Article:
Trump’s EPA Pick Fought Mercury Rules That Could Save Thousands of Lives

In 2011, the Environmental Protection Agency launched a major effort to reduce mercury and other hazardous air pollutants from coal-fired power plants – standards that could avert up to 11,000 premature deaths, 4,700 heart attacks and 130,000 childhood asthma attacks each year. At the behest of the coal industry, a coalition of coal-producing states sued to stop the rules.

Now Scott Pruitt, a man who led the attack, could take control of the agency he sued.

As Oklahoma attorney general, Pruitt joined not one but two lawsuits against the EPA to block mercury and air toxics standards under the Clean Air Act. So far, such efforts have failed, and the new rules have cut mercury emissions from coal plants by more than 40,000 pounds per year.

Not surprisingly, many people who benefit the most from the mercury initiative live in states that that rely heavily on coal-powered plants. The EPA predicts that the new law will prevent 560 premature deaths a year in Ohio, 530 in Pennsylvania, 410 in Michigan and 300 in Pruitt’s home state of Oklahoma. (Find out here how many premature deaths will be prevented by the rules Pruitt fought so hard to kill in your own state.)

The driving source of mercury contamination comes from the billowing emissions of coal-burning power plants that provide electricity for much of the U.S. east of the Rocky Mountains. But burning coal also releases mercury into the food chain.

Airborne mercury settles on lakes, streams and oceans where it builds up in seafood and shellfish. Seafood is the top source of mercury exposure for humans, including for infants whose mothers regularly ate foods with high mercury levels, such as tuna, during pregnancy. Prenatal exposure to too much mercury can seriously harm children’s brain development and behavior.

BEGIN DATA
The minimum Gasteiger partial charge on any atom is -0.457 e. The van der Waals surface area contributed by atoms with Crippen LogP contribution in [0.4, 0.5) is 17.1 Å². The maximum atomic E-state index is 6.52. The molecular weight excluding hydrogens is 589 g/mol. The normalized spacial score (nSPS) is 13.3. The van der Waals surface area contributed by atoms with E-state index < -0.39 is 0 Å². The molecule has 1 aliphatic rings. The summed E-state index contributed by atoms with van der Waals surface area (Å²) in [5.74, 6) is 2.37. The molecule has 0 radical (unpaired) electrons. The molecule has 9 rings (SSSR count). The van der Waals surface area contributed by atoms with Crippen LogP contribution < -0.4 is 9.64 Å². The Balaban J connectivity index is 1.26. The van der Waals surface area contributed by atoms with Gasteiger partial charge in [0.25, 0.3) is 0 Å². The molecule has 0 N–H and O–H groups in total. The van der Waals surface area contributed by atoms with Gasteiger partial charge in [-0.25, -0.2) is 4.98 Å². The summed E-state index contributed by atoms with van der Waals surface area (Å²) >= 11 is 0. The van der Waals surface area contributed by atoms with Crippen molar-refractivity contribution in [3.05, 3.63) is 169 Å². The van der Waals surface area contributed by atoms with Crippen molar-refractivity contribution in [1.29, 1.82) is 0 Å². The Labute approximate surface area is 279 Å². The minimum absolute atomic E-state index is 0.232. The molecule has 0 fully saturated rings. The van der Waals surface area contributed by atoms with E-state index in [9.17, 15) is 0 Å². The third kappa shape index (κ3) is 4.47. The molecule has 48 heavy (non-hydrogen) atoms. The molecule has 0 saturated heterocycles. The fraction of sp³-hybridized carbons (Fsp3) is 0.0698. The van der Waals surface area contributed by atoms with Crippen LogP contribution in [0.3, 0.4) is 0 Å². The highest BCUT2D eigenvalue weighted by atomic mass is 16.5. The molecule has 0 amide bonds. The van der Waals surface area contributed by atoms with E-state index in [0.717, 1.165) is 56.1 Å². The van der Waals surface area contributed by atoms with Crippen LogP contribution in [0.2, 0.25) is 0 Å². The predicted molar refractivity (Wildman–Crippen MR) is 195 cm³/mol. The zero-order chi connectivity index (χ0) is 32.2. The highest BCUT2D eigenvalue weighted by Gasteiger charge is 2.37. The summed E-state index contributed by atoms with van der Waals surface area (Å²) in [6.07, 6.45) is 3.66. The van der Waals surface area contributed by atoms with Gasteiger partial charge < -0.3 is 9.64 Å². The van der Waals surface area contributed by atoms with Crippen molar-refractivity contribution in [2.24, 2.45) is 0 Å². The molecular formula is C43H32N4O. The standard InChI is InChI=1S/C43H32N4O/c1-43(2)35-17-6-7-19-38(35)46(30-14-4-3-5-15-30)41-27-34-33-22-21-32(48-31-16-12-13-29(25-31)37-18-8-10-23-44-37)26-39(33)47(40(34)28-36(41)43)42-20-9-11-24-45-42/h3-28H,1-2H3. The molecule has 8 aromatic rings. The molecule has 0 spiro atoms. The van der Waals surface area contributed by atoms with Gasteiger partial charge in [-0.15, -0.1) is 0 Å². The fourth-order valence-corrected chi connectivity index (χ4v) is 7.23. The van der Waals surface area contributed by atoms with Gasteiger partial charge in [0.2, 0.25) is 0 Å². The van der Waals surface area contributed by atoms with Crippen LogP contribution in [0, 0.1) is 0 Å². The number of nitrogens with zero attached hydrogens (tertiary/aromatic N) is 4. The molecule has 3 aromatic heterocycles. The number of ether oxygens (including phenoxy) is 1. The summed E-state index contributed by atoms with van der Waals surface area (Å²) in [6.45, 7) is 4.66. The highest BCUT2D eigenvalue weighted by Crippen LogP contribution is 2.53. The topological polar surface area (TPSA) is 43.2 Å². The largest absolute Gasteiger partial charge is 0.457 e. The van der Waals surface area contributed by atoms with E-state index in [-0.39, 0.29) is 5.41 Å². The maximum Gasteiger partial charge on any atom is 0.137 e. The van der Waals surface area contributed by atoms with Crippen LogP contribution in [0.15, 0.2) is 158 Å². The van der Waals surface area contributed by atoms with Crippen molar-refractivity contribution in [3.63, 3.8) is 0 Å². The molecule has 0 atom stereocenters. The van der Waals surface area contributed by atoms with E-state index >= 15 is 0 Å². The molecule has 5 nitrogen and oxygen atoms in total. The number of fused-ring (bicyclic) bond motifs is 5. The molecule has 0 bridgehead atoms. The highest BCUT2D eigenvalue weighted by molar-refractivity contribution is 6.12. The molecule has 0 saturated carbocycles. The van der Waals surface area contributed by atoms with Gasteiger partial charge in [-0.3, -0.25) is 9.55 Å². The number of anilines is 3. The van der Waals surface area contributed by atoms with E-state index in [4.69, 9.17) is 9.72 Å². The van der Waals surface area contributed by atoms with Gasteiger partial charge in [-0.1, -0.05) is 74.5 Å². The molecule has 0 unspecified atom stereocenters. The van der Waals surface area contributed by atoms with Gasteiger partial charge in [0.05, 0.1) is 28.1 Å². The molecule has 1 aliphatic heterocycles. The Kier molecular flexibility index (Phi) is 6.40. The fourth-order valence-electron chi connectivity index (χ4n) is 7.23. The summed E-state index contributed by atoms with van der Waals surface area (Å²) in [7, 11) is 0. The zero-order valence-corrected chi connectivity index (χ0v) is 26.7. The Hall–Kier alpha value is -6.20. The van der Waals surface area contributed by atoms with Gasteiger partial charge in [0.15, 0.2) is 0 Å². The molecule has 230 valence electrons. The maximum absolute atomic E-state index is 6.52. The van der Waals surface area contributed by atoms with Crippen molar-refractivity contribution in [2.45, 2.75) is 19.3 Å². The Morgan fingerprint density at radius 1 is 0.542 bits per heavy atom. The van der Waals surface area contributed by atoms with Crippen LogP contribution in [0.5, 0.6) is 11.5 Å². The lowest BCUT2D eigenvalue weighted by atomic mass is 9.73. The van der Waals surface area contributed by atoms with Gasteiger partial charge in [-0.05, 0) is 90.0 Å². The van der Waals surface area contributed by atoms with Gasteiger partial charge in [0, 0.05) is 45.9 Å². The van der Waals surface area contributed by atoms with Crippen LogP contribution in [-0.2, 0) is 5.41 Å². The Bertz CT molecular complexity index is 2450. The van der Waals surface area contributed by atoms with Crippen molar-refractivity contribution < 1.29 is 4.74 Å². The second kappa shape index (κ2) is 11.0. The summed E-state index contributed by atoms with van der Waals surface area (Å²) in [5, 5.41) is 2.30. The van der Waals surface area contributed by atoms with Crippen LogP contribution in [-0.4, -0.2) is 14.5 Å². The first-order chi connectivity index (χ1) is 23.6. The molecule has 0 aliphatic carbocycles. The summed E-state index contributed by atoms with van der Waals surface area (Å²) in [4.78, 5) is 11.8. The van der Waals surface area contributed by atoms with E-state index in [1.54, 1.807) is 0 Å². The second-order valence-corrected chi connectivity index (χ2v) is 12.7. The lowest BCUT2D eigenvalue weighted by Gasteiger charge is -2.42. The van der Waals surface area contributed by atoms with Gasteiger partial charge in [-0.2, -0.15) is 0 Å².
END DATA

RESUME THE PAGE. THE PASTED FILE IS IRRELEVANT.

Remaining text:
When the Obama administration announced the new rules, the EPA noted that more than half of the nation’s coal-fired power plants were already relying on widely available, proven pollution controls. The EPA said the new standards would “level the playing field by ensuring the remaining plants – about 40 percent of all coal-fired power plants – take similar steps to decrease dangerous pollutants.”

The EPA estimates the economic benefits of the mercury and air toxics standards at between $37 billion and $90 billion per year. By contrast, the estimated cost to the coal industry to conform to the rule was just $9.6 billion.

The Supreme Court rejected the challenge by Pruitt and other attorneys general, but if Pruitt is confirmed by the Senate in his hearing next week, he will be in position to muck up other landmark initiatives to cut air pollution. It would be tragic if the agency charged with protecting the health and safety America’s children instead defends the polluters. 

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